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Research shows soil type plays larger role in wetland erosion than plants

New research could assist ecologists in managing erosion of coastal wetlands, but it bucks the theory that plants can directly mitigate soil loss during hurricanes and other natural disasters.

Dr. Rusty Feagin, a Texas AgriLife Research ecosystems management scientist, and a group of researchers discovered soil type plays a much larger role in preventing erosion along wetland edges rather than salt marsh plants.

"This study is part of a broader perspective in that the key is we can't expect these plants to stop soil erosion during something like Hurricane Ike," said Feagin, whose findings were published online in the Proceedings of the National Academy of Sciences.

"A lot of people are pushing this idea, but the research doesn't show that," he said. "It shows (the plants) don't even stop erosion on little waves, but we still need to keep these areas vegetated because wetlands, dunes and other coastal ecosystems build land, and those plants capture sediment in the long term."

Wetlands have great value to Texas, Feagin said, attracting tourists for hunting and fishing, kayaking and other recreational activities.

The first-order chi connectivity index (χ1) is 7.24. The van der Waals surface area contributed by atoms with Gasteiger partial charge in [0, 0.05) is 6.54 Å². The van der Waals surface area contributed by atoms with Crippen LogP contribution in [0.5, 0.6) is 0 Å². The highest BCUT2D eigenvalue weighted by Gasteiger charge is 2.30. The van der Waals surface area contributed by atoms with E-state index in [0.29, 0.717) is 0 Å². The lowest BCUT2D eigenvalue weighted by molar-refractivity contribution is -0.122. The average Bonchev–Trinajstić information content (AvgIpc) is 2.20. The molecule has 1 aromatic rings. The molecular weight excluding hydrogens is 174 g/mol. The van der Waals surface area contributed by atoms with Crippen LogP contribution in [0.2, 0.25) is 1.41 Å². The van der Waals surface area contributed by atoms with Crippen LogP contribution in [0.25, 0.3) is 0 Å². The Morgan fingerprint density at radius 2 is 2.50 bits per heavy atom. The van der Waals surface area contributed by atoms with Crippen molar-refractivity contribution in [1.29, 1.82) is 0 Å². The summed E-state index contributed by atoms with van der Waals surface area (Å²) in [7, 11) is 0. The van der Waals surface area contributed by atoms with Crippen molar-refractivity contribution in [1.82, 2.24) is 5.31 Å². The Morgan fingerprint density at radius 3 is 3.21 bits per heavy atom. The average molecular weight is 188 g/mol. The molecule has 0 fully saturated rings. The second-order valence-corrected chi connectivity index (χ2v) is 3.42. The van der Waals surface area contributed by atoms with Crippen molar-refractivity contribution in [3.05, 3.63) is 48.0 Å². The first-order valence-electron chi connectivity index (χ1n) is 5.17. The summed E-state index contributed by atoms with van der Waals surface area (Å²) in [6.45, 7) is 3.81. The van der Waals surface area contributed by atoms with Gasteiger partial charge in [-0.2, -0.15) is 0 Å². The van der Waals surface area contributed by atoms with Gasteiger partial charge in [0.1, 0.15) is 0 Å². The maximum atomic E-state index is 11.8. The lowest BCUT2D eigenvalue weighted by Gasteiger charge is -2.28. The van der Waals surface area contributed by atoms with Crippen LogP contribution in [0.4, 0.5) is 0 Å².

One possible solution to protecting them is to build permeable barriers, he said.

"What has been done in the past is to build a non-permeable bulkhead or geotube, essentially a large sand sock. Nearly half of Galveston Island is ringed with these things," he said. "That has stopped the waves from eroding the wetlands, but the problem is that we have essentially sealed off the open water connections with the bay. You've walled it off, it becomes sediment starved, it begins to drop in relative elevation, and there begins to be long-term sea level rise problems."

A solution is to build many small gaps in the barrier that allow water to flow into the marsh, creating a more natural flow of water, sand and other nutrients, he said.

Feagin and the group of researchers challenged "the paradigm that saltmarsh (salt marsh) plants prevent lateral wave-induced erosion" along wetland edges by binding soil with live roots.

Observations were made that erosion appeared to be "most prominent during the draw-down (backwash) of the wave cycle, rather than during the swash of an oncoming wave," according to the report.

In its summary, the researchers recommend that "efforts toward salt marsh restoration, a multi-billion dollar endeavor, should place the highest priority on obtaining the correct soil rather than on planting vegetation in areas that are subject to high-wave energy."

However, in the report the researchers also suggest vegetation should be used to modify the soil so it may become more resistant to erosion over the long term.

The work can be found at http://www.pnas.org.



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